And what I liked best about this book was that in addition to facts and figures, Outside the Box is also filled with stories from the interviews and feedback. My favorite story was about Jenny, a mom who would labor over a family dinner and then have to tear her kids and husband away from their separate TVs for a family get-together dinner. Finally, out of frustration, she took the garden shears and literally cut the TV cable. Her youngest son started to cry, her two daughters quickly took off to a friend’s TV-filled house, and her husband just stared in amazement. Now, years later, and still TV free, family dinners have become unhurried and filled with conversation, the kids have found lots to do, and even her husband has discovered that “at least now I know as much about my own kids as I used to know about The Simpsons”.

See also:

30 days live pdf
Found at

Leave a comment

Screen Free Logo – Vote

Logo Vote and an important announcement

The excellent organization Campaign For A Commercial-Free Childhood is now the home of Turn-off week:

Until recently, Screen-Free Week was housed at the Center for Screen-Time Awareness.  Unfortunately, the economic downturn forced CSTA to shutter its doors.  We are honored that CSTA’s Board unanimously chose CCFC to continue the crucial work of helping families discover alternatives to screen time.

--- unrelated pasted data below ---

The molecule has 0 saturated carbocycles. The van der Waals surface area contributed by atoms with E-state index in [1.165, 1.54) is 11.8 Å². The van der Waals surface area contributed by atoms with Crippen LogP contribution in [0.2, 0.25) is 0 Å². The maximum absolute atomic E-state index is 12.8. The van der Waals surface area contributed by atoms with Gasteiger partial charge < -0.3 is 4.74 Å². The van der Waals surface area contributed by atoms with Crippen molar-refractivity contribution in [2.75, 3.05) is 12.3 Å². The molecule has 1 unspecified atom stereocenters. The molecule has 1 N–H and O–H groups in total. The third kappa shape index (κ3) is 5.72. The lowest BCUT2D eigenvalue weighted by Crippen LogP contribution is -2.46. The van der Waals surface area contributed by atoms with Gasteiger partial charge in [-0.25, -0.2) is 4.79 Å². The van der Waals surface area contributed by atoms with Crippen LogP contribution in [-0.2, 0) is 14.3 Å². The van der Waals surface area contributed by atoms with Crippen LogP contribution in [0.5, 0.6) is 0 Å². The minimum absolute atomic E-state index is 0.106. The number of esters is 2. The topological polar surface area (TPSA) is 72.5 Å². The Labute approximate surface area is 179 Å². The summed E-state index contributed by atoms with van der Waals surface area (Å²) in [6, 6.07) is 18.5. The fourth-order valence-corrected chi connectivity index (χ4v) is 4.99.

In preparation for the 2011 turn-off week, CCFC has setup a new page: and is sponsoring a logo competition. There are 8 logos to choose from, and here are a couple of my favorites:

Screen-Free Week

Whichever logo gets the most votes, wins the competition.

Click here to vote!

Screen-Free Week


Cold, Dead Hands

"from my cold, dead hands."

"from my cold, dead hands."

No one is arguing that TVs should be banned, but for too many people giving up the remote (even for one week) could only happen if it was dragged from their “cold, dead hands“.

Here’s a sad story:

How much do white Americans think it costs to be black in our society, given the problems associated with racial bias and prejudice?

The answer, it appears, is not much.

When white Americans were asked to imagine how much they would have to be paid to live the rest of their lives as a black person, most requested relatively low amounts, generally less than $10,000.